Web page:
The Museum Collection
Poems of 1831
Description:The first owner of this book, Ben B. Harden, inscribed it with a note voicing his dissatisfaction with Poe's poetry contained within. Although it is dedicated to "The U.S. Corps of Cadets," more than a few of Poe's fellow West Point cadets, who had paid for the volume's publication, were apparently angered by the book's poor quality and by the fact that, instead of containing witty verses, it featured somber poems like "Irene," "The Doomed City," and "The Valley Nis." One of the cadets, Allan B. Magruder, recounted the book was "a miserable production mechanically, bound in green boards and printed on inferior paper."
Published in 1831, when he was twenty-two, Poems of Edgar A. Poe was Poe's third book, and his second to be distributed. At the time of its writing, Poe was a virtually unknown cadet at the United States Military Academy at West Point, where one cadet, David Emerson Hale, described him as "a fellow of talent" but "too mad a poet to like Mathematics." A little "too mad" for the life of a cadet, Poe had already been expelled from West Point by the time the book was printed.
One hundred thirty-one of the 232 cadets paid $1.25 per book. Fewer than 1,000 were printed, and only about twenty survive. The cadet who purchased this copy was John Pendleton Hardin (1810-1842, Class of 1832, reigned 1832) of Bardstown, Kentucky. He gave it to his father, Ben Hardin, Jr. (1784-1852) a lawyer from Kentucky. Ben Hardin, Jr. wrote his name and an inscription which includes the phrase "This book is a damn cheat..." Someone else wrote the word "lie" twice under the inscription.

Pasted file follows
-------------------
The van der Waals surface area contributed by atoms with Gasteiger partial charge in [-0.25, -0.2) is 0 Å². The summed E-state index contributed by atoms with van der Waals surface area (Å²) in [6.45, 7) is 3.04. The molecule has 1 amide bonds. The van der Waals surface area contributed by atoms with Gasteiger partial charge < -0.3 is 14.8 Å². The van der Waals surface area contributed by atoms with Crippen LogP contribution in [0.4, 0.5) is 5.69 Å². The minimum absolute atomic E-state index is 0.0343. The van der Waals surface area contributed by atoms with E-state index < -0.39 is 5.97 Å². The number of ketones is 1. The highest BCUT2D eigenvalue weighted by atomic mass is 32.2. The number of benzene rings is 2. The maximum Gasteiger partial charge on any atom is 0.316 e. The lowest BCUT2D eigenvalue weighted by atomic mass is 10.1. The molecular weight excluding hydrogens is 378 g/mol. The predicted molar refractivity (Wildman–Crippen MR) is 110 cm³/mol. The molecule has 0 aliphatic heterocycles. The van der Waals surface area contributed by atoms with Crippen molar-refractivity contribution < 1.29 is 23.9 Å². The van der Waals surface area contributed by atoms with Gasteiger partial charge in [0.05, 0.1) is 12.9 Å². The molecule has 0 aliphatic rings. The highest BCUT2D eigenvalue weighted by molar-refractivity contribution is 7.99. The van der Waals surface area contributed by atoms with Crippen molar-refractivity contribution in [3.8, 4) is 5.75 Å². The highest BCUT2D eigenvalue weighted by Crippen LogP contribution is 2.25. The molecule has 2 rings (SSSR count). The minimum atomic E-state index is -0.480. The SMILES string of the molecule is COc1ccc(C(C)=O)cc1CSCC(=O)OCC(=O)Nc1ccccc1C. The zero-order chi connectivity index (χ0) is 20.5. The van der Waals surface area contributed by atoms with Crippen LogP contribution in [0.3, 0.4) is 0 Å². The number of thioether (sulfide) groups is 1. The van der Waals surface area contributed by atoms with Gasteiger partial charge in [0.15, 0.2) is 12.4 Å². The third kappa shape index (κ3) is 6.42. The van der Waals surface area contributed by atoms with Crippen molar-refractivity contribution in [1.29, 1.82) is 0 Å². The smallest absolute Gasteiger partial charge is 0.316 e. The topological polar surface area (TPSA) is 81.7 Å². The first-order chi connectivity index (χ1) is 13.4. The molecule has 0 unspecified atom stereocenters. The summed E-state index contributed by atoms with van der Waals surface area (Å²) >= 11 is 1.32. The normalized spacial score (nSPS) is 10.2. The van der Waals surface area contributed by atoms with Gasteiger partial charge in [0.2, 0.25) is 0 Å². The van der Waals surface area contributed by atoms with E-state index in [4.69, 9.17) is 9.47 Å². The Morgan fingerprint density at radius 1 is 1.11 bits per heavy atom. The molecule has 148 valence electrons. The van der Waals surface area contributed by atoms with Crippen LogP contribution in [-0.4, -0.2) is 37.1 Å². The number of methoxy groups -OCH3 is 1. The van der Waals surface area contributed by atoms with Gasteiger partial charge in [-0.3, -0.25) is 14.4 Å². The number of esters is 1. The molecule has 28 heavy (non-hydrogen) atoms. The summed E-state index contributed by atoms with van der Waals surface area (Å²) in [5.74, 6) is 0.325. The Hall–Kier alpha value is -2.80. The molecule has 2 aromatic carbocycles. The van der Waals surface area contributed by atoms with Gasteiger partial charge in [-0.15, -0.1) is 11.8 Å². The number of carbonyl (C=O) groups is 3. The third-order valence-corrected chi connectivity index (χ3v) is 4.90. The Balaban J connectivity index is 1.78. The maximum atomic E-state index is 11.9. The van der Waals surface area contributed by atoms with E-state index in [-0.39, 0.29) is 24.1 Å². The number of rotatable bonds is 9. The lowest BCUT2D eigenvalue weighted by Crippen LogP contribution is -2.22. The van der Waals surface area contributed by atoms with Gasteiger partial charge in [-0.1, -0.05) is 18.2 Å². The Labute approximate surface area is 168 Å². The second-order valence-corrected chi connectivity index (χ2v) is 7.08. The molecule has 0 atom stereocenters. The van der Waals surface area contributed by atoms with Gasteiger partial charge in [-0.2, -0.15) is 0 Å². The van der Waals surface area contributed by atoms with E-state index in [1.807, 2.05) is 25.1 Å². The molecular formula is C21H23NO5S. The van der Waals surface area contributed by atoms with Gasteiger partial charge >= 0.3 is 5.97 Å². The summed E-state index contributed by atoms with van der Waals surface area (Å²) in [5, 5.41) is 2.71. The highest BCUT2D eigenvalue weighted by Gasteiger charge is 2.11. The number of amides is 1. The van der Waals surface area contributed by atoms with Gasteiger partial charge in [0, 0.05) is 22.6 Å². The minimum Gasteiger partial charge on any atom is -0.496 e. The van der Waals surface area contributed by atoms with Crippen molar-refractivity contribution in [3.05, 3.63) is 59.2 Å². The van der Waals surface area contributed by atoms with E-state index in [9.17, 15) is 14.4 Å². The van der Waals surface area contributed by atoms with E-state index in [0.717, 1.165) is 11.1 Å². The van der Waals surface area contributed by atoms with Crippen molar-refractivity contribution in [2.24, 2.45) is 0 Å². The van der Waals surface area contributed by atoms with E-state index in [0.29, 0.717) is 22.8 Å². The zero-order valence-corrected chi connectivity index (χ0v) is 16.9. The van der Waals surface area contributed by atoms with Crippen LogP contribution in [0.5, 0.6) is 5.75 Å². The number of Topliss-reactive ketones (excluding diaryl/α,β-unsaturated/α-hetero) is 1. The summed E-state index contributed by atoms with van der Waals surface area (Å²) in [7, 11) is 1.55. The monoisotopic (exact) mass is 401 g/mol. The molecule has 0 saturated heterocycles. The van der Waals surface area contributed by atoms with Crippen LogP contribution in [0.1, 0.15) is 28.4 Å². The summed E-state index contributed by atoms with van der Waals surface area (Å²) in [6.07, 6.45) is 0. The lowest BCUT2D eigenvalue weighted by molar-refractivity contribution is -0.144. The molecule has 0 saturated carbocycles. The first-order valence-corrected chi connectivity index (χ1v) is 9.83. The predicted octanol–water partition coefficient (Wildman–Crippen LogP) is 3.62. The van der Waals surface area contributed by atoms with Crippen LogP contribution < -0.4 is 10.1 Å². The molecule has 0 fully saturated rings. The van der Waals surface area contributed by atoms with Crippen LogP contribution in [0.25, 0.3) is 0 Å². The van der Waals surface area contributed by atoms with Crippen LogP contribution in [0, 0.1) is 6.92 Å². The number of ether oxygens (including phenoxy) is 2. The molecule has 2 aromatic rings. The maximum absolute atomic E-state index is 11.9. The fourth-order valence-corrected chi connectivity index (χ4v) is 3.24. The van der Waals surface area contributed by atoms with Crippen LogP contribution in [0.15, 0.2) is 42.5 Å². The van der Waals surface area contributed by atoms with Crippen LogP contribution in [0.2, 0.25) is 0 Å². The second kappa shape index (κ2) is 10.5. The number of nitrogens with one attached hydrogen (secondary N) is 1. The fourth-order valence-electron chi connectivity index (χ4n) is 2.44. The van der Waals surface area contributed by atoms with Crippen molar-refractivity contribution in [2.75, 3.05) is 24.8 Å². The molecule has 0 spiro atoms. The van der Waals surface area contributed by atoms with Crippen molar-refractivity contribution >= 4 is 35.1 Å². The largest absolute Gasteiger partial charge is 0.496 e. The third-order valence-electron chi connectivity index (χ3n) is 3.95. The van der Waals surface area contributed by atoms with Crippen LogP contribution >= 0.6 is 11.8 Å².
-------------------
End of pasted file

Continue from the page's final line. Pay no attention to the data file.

This copy was one of several first editions of Poe's works given to the Poe Museum in 1927 by the California psychiatrist Dr. John W. Robertson. In addition to collecting the first printings of most of Poe's stories and poems, Robertson compiled a bibliography of the first printings of Poe's works and wrote the book Poe: A Psychopathic Study, in which he theorized that Poe wrote while in an altered state.
Among the poems first printed in this collection is "To Helen," which Thomas Ollive Mabbott considered "the finest of Poe's lyrics." Biographer Arthur Hobson Quinn wrote that Poems of Edgar A. Poe contained "poetry of a kind that had not yet been written in the English language." The first printings of Poe's poems are of interest to scholars because he frequently revised his compositions several times over the course of his career. By reading the different versions of Poe's works, scholars can learn more about his thought process by charting the changes he made to his compositions. Handwritten notes or inscriptions, like the one in this copy, teach us about the kinds of people who read Poe's works in his time and how these readers responded to them.